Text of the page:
What is gum disease?

Updated: Aug 29, 2019

Taking care of your gums is just as important as taking care of your teeth

Gums are made of soft tissue. They surround the bottom portion of your teeth (called tooth root).

Gum disease is an infection of the gums. It's caused by plaque, a sticky film that collects on teeth and gums. Plaque makes acids and toxins that can make gums red, puffy or bleed.

Over time, gum disease can cause gums to pull away from the teeth. This can form pockets between the teeth and gums. Germs can become trapped in these pockets, causing the bone around the teeth to become weak.

Gum disease is not uncommon. Many people have an early form of gum disease, which can be treated with good oral care. But if you ignore gum disease, it can weaken the bone around the teeth, causing teeth to become loose and eventually fall out.

Many people don't know they have gum disease. This is why it is so important to see your Metro dentist regularly for cleanings and checkups.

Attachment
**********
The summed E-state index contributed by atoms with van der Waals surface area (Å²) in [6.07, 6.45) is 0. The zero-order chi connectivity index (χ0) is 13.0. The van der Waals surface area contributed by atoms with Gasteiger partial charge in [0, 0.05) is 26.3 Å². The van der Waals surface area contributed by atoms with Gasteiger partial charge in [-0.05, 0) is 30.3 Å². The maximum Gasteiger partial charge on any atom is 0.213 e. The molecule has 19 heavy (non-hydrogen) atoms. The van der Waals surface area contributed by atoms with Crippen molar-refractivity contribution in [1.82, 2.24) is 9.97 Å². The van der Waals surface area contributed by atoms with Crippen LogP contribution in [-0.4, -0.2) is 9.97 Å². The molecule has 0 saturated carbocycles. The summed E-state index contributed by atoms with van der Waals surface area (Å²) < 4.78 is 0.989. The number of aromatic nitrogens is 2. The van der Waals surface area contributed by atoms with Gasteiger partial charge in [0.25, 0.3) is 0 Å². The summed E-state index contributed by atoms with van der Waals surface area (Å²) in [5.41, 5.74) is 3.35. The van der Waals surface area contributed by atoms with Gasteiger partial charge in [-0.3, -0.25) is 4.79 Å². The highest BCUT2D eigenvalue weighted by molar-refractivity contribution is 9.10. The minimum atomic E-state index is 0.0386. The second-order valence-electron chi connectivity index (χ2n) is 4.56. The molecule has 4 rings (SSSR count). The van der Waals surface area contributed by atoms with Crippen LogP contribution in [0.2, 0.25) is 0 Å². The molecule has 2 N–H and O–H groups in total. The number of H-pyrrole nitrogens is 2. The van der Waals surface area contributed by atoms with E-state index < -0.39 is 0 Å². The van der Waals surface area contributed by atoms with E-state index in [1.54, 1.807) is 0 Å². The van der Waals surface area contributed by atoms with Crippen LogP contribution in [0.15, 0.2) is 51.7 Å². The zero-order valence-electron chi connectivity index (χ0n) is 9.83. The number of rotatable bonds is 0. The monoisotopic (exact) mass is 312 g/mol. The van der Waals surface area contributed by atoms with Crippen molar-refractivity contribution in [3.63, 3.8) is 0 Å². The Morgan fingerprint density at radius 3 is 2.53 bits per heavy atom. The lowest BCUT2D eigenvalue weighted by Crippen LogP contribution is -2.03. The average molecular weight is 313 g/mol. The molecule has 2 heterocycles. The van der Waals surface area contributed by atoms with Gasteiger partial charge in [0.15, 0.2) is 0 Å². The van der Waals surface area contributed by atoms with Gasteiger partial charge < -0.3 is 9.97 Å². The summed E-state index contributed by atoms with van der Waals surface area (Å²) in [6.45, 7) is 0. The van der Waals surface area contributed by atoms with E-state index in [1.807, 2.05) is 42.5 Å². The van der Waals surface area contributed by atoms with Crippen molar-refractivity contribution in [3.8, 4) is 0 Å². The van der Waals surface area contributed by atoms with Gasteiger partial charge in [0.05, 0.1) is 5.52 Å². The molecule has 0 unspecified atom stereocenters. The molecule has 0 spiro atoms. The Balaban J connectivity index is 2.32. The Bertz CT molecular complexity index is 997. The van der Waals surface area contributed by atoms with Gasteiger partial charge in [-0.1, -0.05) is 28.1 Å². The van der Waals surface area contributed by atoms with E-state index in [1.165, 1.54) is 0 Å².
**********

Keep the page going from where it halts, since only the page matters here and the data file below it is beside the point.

Here are some signs of gum disease:

  • Gums that are red or puffy or bleed when you brush or floss: These are early forms of gum disease. They can usually be treated by good oral care.

  • Tooth pain or sensitivity: Gums that have pulled away from the teeth can make teeth sensitive to hot or cold foods and drinks

  • Persistent bad breath

  • Adult teeth that are loose or develop gaps; changes in the way your teeth fit when you bit down: This is the most serious form of gum disease, called periodontitis.

Some factors increase the risk of developing gum disease. They are:

  • Poor oral hygiene

  • Smoking or chewing tobacco

  • Genetics

  • Crooked teeth that are hard to keep clean 

  • Pregnancy 

  • Diabetes 

  • Medications, including steroids, certain types of anti-epilepsy drugs, cancer therapy drugs, some calcium channel blockers and oral contraceptives

Here are some tips to help prevent gum disease:

  • Brush teeth and gums. Floss between teeth: Pay special attention to your back teeth. They are likely to have more plaque on them because they are hard to reach

  • Change your toothbrush every 3 months: Bristles that are worn remove less plaque.

  • If your gums bleed, don't stop brushing and flossing: Use a toothbrush with soft bristles so you don't hurt your gums. See our dental team if the bleeding continues

  • Visit your Metro Dental dentist regularly for teeth cleanings and checkups: Tell your dentist if you are pregnant or have diabetes. These conditions make it harder for the body to fight gum disease.

  • Check your gums in the mirror often: Look for changes in colour or texture. If you think you have gum disease, see your Metro Dental dentist as soon as possible.

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